The oversize pistons going into our engine are by Hypatec, and they’re a high-silicon heat-treated design. Matt reckons they’re perfect for a street engine like this, robust and capable of handling 450-500hp.

Overall, we’re aiming for a good healthy road tune, much like that in the Chev we’re doing at the same time, with a target horsepower in the 350-400 range. "You’re not going to be setting Moffat lap records with it," says Sean, "But it’ll be enough to keep a smile on your face."

As for the camshaft, the folk at Precision have got a bit creative and opted for a Lunati unit. "Clevelands like a bit of valve lift," says Matt, "Which was kept  in mind with the choice of cam. It’ll make power from 1200 to 5500rpm – a good street cam. That should still idle quite nicely, so if it ends up with an auto  behind it, you should get away with the standard stall converter.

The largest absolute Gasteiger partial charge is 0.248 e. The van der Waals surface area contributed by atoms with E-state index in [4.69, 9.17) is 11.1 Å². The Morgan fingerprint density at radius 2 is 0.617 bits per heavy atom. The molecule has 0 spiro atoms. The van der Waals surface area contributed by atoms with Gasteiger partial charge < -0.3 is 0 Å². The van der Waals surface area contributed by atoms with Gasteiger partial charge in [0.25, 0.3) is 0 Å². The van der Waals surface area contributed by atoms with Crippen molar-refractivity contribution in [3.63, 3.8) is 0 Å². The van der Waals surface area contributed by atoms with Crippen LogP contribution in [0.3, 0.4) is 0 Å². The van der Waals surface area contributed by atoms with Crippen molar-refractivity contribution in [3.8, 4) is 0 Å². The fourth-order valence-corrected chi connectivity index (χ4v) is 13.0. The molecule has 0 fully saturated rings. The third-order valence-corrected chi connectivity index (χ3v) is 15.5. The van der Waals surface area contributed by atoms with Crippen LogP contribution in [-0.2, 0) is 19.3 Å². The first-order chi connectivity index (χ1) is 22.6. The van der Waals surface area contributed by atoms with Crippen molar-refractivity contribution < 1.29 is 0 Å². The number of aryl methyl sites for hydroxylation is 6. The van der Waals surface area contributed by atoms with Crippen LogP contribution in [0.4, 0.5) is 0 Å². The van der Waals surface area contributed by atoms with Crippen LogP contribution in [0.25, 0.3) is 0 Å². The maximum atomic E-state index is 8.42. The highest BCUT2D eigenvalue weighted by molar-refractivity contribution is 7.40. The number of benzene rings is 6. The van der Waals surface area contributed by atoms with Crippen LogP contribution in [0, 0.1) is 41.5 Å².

"We’re putting some Edelbrock aluminium heads on it – a big weight saving, and mainly more efficient. An aluminium head has better heat dissipation than a cast head. They make more power and you can run a little more compression – an extra point as a general rule. They’re not a mega racing head," he adds, "But they’re definitely a lot more efficient than a standard one."

When it comes to the ‘fruit’ on the outside of the engine, we’re opting for a  similar package to that on the Chev, with Mallory electronic ignition for reliability, plus a Holley 750cfm carburettor. That’s bigger than the one we’re fitting to the 350, but everyone agrees they seem to suit the Ford, and its bigger ports, better. So far we’ve unwrapped all the bits and pieces, gone "ooh, ahh" at the shiny ones, and now we stand back and watch Sean turn it into an engine. Watch this space… (Turn the page for your chance to win the Precision Cleveland.)